[Ed. 9/3 An important note: I received an advance/uncorrected copy of the book this summer and wrote this review in early July and held onto it, waiting for clearance to pull the trigger. In the time since there have been several excerpts, interviews and reviews out there. I left my early July thoughts basically unchanged. Fourth And Long hits stores today. And P.S. I have questions from July (and now answers) into Bacon on the book – they are now posted here.]
If you read this site you probably won’t need to be nudged to pick up pretty much any book John U. Bacon writes on sports. You won’t be disappointed with his latest. In 4&L Bacon walks you through 2012 Big Ten football season looking primarily though the travails of four teams: Penn State, Ohio State, Michigan and Northwestern. This passage from early on kind of sets the stage Bacon’s work and why he chose the Big Ten as his canvas:
Given the Big Ten’s unique place in the pantheon of college football–the exemplar that has combined academic power, athletic prowess, and commercial popularity, with a minimum of miscues before 2010–the conference, its twelve-hundred-plus football players, and 17.5 million fans aren’t merely canaries in the coal mine. They’re the coal miners.
Bacon defines the soul of college football from the inside (via his access to coaches and players) and out by visiting the tailgate parties, the bars and through his own experiences as a lifelong Michigan fan. He cuts right into the best storylines from last season which served as a backdrop to define & celebrate college football fandom along with addressing the looming threats–the mega team & conference money grabs–to its future.
Near the end of the book I caught myself looking back at what I remembered from the 2012 B1G season—it didn’t seem very special and granted, that’s probably because I was viewing it through a maize colored lens duct-taped to Denard’s elbow. But as you realize turning the pages it was very special season in the Big Ten. When you get in close enough really every season in this league has special storylines for fans, coaches and especially the players and that’s one of the points made in the book. This is a special sport made up a uniquely talented players, coaches and wildly passionate fans—thus the concern if it’s on the brink as Bacon asserts.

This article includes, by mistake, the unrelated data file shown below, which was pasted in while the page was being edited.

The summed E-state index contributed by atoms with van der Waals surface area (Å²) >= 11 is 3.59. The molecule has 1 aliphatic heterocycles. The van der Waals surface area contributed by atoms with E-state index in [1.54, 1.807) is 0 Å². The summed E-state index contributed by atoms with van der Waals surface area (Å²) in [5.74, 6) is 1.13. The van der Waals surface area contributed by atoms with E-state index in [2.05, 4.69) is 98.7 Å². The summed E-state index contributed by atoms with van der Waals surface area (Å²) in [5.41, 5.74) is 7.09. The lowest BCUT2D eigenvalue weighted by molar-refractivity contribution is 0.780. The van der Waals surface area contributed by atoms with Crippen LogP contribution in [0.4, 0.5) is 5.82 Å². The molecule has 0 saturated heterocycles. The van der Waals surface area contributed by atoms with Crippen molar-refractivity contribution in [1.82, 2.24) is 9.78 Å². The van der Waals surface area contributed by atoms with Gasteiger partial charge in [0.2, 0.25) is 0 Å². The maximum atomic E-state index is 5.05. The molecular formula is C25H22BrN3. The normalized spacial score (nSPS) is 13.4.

But there’s one story that makes the book and that’s Bacon’s account, driven from his full access to the team, of what went on in Happy Valley State and coach Bill O’Brien. It’s so good that my gut feeling is Bacs and his publisher had a tough decision to make at some point in this process: He could continue down the path of weaving the seasons of the four teams together or deliver a book solely on what was going on at Penn State. And, by the way, this book isn’t about recounting the Sandusky mess. Bacon describes how the squad rallied in the aftermath of the horrific scandal and scratched and clawed their way out beneath the hammer of the NCAA penalties and overall internal fumbilitis. The PSU story alone could be a film or documentary—I got seriously choked up near the end of the book when Bacon describes the aftermath of when a key player went down with a potentially career-ending injury.
It didn’t take long to start rooting for Penn State and by the end you fall hard for these guys. While Lions fans know what happened last year, and maybe even a few of the off-the-field events, they will snap up this book. The last person Bacs thanks in the acknowledgments is O’Brien, basically saying he could not have pulled this off without him. This is an absolute must read for Penn State fans and fans who revel in the history and culture that surrounds this sport we love.
But it’s not just about Penn State of course and there’s much in there for Northwestern, Michigan and Ohio State fans, and even a beautifully written history of Michigan State and a tribute to former president John Hannah.
- Without a doubt Penn State Coach Bill O’Brien and a handful of the leaders on the Lions senior roster that held the team together led by LB Mauti.